Battle rages over blame for MS talks failure

But what was it the states proposed?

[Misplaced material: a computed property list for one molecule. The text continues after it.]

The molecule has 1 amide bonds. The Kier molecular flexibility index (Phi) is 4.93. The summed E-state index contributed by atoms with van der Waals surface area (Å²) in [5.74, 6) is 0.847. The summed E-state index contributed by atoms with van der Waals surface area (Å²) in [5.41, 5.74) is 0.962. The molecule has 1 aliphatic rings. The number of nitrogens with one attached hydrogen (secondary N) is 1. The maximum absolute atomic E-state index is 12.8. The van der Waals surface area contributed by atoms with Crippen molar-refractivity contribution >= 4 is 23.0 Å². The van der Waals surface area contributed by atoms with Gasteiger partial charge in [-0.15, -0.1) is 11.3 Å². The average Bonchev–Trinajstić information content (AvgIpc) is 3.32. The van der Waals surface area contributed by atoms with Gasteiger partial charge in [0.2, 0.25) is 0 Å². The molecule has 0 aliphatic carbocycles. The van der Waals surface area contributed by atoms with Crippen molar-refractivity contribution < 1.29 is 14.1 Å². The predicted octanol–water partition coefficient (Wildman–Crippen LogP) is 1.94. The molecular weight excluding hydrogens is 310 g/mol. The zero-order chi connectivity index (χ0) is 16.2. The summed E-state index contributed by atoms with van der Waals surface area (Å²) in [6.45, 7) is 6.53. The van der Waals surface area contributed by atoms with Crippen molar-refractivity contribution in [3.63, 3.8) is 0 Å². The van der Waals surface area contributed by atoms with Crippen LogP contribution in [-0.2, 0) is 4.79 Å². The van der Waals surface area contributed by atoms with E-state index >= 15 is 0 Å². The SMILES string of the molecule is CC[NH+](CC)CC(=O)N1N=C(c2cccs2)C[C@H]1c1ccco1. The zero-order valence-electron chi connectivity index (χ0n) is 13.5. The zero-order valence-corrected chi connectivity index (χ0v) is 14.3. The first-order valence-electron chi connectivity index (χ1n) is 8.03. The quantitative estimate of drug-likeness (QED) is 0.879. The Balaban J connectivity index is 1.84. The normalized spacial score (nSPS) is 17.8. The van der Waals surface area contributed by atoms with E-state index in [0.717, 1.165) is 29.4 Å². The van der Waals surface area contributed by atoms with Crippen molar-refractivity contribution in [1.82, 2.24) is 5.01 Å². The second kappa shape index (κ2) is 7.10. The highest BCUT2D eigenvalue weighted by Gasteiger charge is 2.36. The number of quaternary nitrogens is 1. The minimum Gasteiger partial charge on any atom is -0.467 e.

MS on Trial The collapse of the Microsoft mediation talks over the weekend has rapidly turned into a major whodunnit. Microsoft, splits in the government camp, even saboteurs from the states have all been blamed, and the stories are already being spun in several directions. Anonymous sources speaking to AP yesterday claimed that the talks failed because Microsoft was determined to push through its own proposal, and rejecting the government one. These sources also insist that the talks didn't collapse because of splits between the DoJ and the states, so they're clearly spinning from somewhere in the government camp. Meanwhile, on the record in several places we have Connecticut attorney general Richard Blumenthal, insisting that the differences between the DoJ and the states were minimal compared to those between the government and Microsoft. So the spinning so far indicates that it was Microsoft intransigence that sank the talks. But how true is that? An interesting piece by Joel Brinkley in today's New York Times pitches it rather differently: "Over the weekend, an official allied with the states complained that the Justice Department had been trying to ram through an inadequate settlement proposal without bothering to involve them. But a lawyer who was close to the talks had a different point of view, saying the states were 'trying to snatch credit for sinking the talks' in part because 'they're tired of being in the back seat.'" Brinkley also notes that during the talks the DoJ and the states have never actually sat down together to try to work out a joint proposal for remedies. This means that, with the judge likely to deliver his verdict any time, they're going to have to do this in the very near future. Despite Blumenthal's attempts to smooth things over in public, it's simply impossible that the DoJ and the states could be entirely in agreement right now. During the talks the DoJ seems to have been willing to accept a conduct remedy, i.e. one where Microsoft agreed on limitations to its behaviour, while at least some of the states still push for a structural one, i.e., breakup or similar. It's worth bearing in mind that Judge Jackson's advisor Lawrence Lessig cast doubts on the viability of structural remedies in December, so Microsoft might reckon it's most unlikely that the judge himself will impose one. Some more pieces of the story of the talks failure are starting to fall into place. In his statement on Saturday, Judge Posner said that it had become clear on Friday that the two sides were too far apart. But he also said that a consent decree had gone through almost 20 drafts during the talks. Microsoft apparently produced a new draft of its proposals late on Friday, and these were deemed unacceptable by the DoJ and the states. But the states also made new proposals on Friday, and these may have raised the stakes further than Microsoft was willing to go. Brinkley's NYT piece quotes an unnamed official close to the talks as saying the DoJ's final settlement proposal could be "fairly criticised" for not being tough enough, but that it "was a tradeoff between quick and immediate relief versus comprehensiveness." This official puts forward a number of issues that caused the failure, but curiously these seem in the same categories as Microsoft's earlier proposals were said to be, i.e. they're all points Microsoft has moved on, which would mean the arguments were over the company not moving far enough. According to this source, there were differences over: whether Microsoft would offer a version of Windows with no browser, or one that was easily removable; whether Microsoft would publish APIs; whether it could continue exclusive deals with ISPs to promote Microsoft products; and whether Microsoft would be allowed to tie products to Windows via OEM contracts. None of these seem absolute sticking points, surely no greater than they were several days earlier when Judge Posner asked Kackson to postpone his verdict. But it's still not clear what was in the proposal from the states on Friday - perhaps that will become clearer as the states and DoJ put their heads together at last. ® Related Stories Judge attacks 'leaking and spinning' in MS talks MS guilty verdict looms as mediation talks collapse New York Times story Complete Register Trial coverage

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